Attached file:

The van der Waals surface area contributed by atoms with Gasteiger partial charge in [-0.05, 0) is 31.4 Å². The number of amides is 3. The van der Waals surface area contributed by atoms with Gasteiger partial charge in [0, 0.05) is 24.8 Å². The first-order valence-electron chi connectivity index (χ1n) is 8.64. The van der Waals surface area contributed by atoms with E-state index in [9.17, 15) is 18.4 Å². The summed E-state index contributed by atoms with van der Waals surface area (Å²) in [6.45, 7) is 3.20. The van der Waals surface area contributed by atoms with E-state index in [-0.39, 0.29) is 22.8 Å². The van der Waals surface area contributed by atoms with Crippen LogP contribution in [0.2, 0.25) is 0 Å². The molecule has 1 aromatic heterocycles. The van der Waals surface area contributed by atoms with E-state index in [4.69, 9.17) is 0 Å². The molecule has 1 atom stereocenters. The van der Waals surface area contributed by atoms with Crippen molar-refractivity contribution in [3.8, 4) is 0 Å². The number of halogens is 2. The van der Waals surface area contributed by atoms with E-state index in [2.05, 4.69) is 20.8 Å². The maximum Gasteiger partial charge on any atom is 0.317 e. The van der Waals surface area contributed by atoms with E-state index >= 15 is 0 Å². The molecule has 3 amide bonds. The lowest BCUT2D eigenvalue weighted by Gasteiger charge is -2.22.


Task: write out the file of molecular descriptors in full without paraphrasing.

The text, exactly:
The van der Waals surface area contributed by atoms with Gasteiger partial charge in [-0.05, 0) is 31.4 Å². The number of amides is 3. The van der Waals surface area contributed by atoms with Gasteiger partial charge in [0, 0.05) is 24.8 Å². The first-order valence-electron chi connectivity index (χ1n) is 8.64. The van der Waals surface area contributed by atoms with E-state index in [9.17, 15) is 18.4 Å². The summed E-state index contributed by atoms with van der Waals surface area (Å²) in [6.45, 7) is 3.20. The van der Waals surface area contributed by atoms with E-state index in [-0.39, 0.29) is 22.8 Å². The van der Waals surface area contributed by atoms with Crippen LogP contribution in [0.2, 0.25) is 0 Å². The molecule has 1 aromatic heterocycles. The van der Waals surface area contributed by atoms with E-state index in [4.69, 9.17) is 0 Å². The molecule has 1 atom stereocenters. The van der Waals surface area contributed by atoms with Crippen molar-refractivity contribution in [3.8, 4) is 0 Å². The number of halogens is 2. The van der Waals surface area contributed by atoms with E-state index in [2.05, 4.69) is 20.8 Å². The maximum Gasteiger partial charge on any atom is 0.317 e. The van der Waals surface area contributed by atoms with E-state index >= 15 is 0 Å². The molecule has 3 amide bonds. The lowest BCUT2D eigenvalue weighted by Gasteiger charge is -2.22.